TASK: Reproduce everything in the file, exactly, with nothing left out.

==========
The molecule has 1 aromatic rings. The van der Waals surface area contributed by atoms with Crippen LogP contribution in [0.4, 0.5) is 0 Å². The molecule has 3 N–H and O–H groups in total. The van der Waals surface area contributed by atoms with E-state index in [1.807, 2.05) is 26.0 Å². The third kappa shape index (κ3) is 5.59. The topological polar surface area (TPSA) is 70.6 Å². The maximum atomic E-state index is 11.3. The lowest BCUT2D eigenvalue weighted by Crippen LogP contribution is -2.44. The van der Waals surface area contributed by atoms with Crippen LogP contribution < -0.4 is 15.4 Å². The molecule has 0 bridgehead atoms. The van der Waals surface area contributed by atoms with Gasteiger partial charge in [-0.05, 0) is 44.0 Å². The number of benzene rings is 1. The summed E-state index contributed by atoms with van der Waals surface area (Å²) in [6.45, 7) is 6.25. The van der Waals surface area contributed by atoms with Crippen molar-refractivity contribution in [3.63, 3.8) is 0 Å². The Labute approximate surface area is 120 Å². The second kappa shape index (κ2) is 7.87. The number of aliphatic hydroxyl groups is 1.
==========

The molecule has 1 aromatic rings. The van der Waals surface area contributed by atoms with Crippen LogP contribution in [0.4, 0.5) is 0 Å². The molecule has 3 N–H and O–H groups in total. The van der Waals surface area contributed by atoms with E-state index in [1.807, 2.05) is 26.0 Å². The third kappa shape index (κ3) is 5.59. The topological polar surface area (TPSA) is 70.6 Å². The maximum atomic E-state index is 11.3. The lowest BCUT2D eigenvalue weighted by Crippen LogP contribution is -2.44. The van der Waals surface area contributed by atoms with Crippen LogP contribution < -0.4 is 15.4 Å². The molecule has 0 bridgehead atoms. The van der Waals surface area contributed by atoms with Gasteiger partial charge in [-0.05, 0) is 44.0 Å². The number of benzene rings is 1. The summed E-state index contributed by atoms with van der Waals surface area (Å²) in [6.45, 7) is 6.25. The van der Waals surface area contributed by atoms with Crippen molar-refractivity contribution in [3.63, 3.8) is 0 Å². The Labute approximate surface area is 120 Å². The second kappa shape index (κ2) is 7.87. The number of aliphatic hydroxyl groups is 1.